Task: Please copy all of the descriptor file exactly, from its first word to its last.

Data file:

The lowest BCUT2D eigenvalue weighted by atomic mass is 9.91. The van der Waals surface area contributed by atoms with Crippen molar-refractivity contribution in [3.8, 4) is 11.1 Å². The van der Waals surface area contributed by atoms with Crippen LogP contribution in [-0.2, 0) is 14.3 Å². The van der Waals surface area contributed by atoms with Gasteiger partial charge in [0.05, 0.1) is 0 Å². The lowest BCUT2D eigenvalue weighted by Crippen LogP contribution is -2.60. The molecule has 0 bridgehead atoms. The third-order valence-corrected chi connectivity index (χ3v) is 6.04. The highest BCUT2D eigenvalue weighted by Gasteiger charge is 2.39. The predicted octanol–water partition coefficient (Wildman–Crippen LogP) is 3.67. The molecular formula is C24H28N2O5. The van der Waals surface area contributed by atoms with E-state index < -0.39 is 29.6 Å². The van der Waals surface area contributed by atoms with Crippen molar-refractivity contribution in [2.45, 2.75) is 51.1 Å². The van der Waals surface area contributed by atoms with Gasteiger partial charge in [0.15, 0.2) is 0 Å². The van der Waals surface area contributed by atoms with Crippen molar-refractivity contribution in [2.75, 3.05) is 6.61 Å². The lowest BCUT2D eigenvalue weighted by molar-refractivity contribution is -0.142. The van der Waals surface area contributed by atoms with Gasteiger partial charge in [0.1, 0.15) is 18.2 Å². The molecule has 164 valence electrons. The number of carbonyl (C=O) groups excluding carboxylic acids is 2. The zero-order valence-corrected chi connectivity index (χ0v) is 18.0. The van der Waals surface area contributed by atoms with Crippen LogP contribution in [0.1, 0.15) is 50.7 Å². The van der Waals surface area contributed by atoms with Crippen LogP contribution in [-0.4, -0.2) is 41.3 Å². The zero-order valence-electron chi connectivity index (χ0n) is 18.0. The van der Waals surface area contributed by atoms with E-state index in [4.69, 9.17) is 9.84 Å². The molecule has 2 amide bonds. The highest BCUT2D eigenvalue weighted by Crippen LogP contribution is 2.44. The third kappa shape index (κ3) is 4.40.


The lowest BCUT2D eigenvalue weighted by atomic mass is 9.91. The van der Waals surface area contributed by atoms with Crippen molar-refractivity contribution in [3.8, 4) is 11.1 Å². The van der Waals surface area contributed by atoms with Crippen LogP contribution in [-0.2, 0) is 14.3 Å². The van der Waals surface area contributed by atoms with Gasteiger partial charge in [0.05, 0.1) is 0 Å². The lowest BCUT2D eigenvalue weighted by Crippen LogP contribution is -2.60. The molecule has 0 bridgehead atoms. The third-order valence-corrected chi connectivity index (χ3v) is 6.04. The highest BCUT2D eigenvalue weighted by Gasteiger charge is 2.39. The predicted octanol–water partition coefficient (Wildman–Crippen LogP) is 3.67. The molecular formula is C24H28N2O5. The van der Waals surface area contributed by atoms with E-state index < -0.39 is 29.6 Å². The van der Waals surface area contributed by atoms with Crippen molar-refractivity contribution in [2.45, 2.75) is 51.1 Å². The van der Waals surface area contributed by atoms with Gasteiger partial charge in [0.15, 0.2) is 0 Å². The van der Waals surface area contributed by atoms with Crippen molar-refractivity contribution in [2.75, 3.05) is 6.61 Å². The lowest BCUT2D eigenvalue weighted by molar-refractivity contribution is -0.142. The van der Waals surface area contributed by atoms with Gasteiger partial charge in [0.1, 0.15) is 18.2 Å². The molecule has 164 valence electrons. The number of carbonyl (C=O) groups excluding carboxylic acids is 2. The zero-order valence-corrected chi connectivity index (χ0v) is 18.0. The van der Waals surface area contributed by atoms with Crippen LogP contribution in [0.1, 0.15) is 50.7 Å². The van der Waals surface area contributed by atoms with Crippen LogP contribution in [-0.4, -0.2) is 41.3 Å². The zero-order valence-electron chi connectivity index (χ0n) is 18.0. The van der Waals surface area contributed by atoms with E-state index in [4.69, 9.17) is 9.84 Å². The molecule has 2 amide bonds. The highest BCUT2D eigenvalue weighted by Crippen LogP contribution is 2.44. The third kappa shape index (κ3) is 4.40.